We do believe that we've been able to benefit from the knowledge of the industry that these things work. We have about a 60%—a little over 60% rate of reorder for the whole year.
It's hard for any of us to sit here today in March and look at the last 12 months and not reflect on the challenges that the pandemic caused in lung cancer. I scratch my head every day, how can a patient with lung cancer that data shows every month that they don't get surgical resection, they got a 10% greater chance of recurrence to forgo it. But a lot of it was because hospitals didn't have capacity, a lot of it was because patients were afraid to go get treatment. But we do hope, and we saw this in fourth quarter as well, that's why I like to think that in our work to get 36% quarter-over-quarter volume growth in Q4 was heroic in a lot of ways given how hard the surge was. We really haven't seen physicians face-to- face now, probably almost close to a year, except in certain parts of the country.
That being said, we've still got some great anecdotal stories about adoption.
Padma Sundar: I am very proud of our team that with virtual connections alone, we've exceeded sort of the volume. But I would say this probably that Oncotype DX did this in the year one in a relatively small market. This year, as the vaccinations pick up, I think what I'm hearing anecdotally is as more and more of our reps get vaccinated, they're able to access some of these doctors face-to-face. Our strategy will be to move from some of these smaller hospitals where the surgeons do about, let's say, one to two surgeries per month, to some of the larger volume centers that the surgeons are actually doing three to four surgeries per month. That will help drive volume.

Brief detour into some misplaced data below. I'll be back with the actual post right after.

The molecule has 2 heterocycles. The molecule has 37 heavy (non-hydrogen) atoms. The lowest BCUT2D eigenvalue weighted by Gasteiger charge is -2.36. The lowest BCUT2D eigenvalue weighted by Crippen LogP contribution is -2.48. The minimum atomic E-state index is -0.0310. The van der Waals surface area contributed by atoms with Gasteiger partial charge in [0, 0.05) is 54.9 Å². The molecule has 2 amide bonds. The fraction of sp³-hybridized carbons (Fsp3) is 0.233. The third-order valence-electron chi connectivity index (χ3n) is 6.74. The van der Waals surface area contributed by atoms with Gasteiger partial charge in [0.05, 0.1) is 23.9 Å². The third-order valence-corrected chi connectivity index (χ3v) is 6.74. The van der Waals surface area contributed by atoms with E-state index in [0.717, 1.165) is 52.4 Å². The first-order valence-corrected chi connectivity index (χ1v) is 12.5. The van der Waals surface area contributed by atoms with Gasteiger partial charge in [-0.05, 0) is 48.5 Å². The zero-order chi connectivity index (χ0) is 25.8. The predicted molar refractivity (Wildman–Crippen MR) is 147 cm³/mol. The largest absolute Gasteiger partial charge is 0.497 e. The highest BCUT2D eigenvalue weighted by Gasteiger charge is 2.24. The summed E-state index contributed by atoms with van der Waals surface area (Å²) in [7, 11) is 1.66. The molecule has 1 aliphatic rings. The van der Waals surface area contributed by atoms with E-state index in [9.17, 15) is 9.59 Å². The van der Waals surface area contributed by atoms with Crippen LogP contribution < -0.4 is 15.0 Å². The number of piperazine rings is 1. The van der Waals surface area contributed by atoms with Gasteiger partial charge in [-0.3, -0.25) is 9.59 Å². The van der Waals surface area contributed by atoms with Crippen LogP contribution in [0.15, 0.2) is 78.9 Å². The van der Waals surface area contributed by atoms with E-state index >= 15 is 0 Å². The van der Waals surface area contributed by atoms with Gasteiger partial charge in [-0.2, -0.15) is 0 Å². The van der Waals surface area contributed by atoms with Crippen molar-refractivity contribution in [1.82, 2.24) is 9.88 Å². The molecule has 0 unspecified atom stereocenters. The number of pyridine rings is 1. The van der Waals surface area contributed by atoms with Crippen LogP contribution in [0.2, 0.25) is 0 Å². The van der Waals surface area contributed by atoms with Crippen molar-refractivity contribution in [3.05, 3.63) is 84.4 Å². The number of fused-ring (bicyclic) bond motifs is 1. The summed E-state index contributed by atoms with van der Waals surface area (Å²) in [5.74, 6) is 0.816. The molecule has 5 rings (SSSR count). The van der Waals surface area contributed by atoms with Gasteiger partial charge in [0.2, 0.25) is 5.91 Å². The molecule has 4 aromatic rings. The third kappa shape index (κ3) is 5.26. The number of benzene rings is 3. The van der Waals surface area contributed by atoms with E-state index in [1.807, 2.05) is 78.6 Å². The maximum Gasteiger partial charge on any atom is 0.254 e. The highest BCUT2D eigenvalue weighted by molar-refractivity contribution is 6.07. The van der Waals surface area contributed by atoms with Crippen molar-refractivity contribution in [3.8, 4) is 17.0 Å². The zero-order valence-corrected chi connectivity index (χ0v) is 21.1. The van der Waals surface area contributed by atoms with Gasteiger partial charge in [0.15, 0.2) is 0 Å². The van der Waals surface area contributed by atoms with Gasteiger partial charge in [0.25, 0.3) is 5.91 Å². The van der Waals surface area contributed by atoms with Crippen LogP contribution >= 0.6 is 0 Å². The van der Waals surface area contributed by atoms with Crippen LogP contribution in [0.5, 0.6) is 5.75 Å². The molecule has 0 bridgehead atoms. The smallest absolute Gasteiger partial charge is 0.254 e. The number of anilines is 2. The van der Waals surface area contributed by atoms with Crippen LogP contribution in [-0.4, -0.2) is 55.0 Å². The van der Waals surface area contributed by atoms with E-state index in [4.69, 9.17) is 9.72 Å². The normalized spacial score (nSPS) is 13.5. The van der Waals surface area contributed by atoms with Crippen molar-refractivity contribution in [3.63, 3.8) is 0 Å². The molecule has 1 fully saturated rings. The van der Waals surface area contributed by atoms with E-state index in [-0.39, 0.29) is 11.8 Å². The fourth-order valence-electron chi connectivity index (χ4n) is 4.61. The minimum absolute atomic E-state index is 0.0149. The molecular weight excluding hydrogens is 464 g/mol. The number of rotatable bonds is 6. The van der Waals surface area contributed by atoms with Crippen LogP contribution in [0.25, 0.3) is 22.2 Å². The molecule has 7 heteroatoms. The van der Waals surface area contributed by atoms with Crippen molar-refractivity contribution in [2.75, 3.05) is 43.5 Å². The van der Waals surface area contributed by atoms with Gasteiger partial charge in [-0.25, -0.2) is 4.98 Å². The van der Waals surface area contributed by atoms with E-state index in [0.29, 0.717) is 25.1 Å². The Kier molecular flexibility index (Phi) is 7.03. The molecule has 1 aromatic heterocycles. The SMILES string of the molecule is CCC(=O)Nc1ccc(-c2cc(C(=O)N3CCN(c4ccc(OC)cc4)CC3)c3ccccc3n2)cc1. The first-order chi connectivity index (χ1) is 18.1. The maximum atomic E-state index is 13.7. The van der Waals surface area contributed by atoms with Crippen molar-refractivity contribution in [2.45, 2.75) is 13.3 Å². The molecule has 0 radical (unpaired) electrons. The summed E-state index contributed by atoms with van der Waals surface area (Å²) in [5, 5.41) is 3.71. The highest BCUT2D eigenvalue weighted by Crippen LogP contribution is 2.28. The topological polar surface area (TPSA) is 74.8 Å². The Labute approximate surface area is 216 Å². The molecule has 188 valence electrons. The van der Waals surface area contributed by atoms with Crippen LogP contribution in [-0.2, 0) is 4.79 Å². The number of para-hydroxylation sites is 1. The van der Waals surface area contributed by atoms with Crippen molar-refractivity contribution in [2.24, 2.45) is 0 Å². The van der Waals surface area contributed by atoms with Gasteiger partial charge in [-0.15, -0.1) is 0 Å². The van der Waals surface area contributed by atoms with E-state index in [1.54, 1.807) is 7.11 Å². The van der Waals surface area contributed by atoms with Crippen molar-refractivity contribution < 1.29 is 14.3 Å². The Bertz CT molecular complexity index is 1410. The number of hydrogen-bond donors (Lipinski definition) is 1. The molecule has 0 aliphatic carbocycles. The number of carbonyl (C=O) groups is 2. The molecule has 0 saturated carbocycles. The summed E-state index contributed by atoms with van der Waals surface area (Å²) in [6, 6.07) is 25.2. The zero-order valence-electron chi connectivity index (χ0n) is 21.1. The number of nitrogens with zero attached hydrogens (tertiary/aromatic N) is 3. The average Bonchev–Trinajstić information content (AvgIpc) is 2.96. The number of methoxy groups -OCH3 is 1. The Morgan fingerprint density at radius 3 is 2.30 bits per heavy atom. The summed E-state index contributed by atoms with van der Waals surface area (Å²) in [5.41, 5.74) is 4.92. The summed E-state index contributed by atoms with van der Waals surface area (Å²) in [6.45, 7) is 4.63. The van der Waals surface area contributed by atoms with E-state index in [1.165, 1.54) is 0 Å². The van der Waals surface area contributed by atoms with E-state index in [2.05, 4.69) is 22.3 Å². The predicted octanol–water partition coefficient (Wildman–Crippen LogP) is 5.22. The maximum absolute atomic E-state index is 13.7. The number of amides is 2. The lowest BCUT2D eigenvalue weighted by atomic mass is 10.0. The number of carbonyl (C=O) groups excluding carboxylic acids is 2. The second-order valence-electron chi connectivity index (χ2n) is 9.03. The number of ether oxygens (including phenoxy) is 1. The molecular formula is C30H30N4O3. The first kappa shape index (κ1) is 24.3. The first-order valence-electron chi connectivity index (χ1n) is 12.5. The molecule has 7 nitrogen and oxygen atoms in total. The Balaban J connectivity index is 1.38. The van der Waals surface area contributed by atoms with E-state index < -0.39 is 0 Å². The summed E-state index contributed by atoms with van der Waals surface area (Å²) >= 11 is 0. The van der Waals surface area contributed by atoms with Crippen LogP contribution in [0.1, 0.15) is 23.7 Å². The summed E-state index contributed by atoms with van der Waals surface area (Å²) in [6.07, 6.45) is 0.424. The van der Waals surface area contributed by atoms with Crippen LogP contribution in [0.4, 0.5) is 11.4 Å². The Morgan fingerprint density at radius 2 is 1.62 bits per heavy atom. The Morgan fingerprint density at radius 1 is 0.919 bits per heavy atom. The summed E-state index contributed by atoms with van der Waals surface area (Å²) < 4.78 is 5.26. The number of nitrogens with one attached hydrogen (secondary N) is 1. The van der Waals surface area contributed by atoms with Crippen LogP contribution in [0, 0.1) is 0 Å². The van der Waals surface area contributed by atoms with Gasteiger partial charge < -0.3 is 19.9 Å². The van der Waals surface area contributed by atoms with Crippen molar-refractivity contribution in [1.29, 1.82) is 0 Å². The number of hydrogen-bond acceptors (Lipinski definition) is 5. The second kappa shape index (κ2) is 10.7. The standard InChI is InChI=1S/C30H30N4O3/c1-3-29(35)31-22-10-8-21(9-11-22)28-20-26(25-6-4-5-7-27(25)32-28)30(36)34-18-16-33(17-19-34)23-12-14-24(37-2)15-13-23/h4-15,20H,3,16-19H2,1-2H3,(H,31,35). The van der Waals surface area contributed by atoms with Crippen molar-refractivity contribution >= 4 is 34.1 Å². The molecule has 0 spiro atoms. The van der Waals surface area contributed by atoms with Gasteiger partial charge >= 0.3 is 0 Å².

The second thing will be to, as Ronnie said, to make this more and more part of the EHR, so that doctors automatically order it. We announced Florida cancer specialists last year. We are close to becoming standard of care in part of the ordering menu in a few other health systems that do have about five to six surgeons. I think the strategy this year will be to identify those health systems with at least five to six surgeons, doing at least three to four surgeries a year, and it's automatically included in that EHR. Those types of accounts will be the drivers of volume and fully expect, given the vaccination is going at a rapid clip, at least the second half of the year, I mean, people will be able to ask virtually—able to have these face-to-face meetings and do this multidisciplinary conversion that's needed for the step, meaning: start with the surgeon, get the oncologist to onboard it and get the pathologist line. That's the goal for this year, and we look forward to the growth.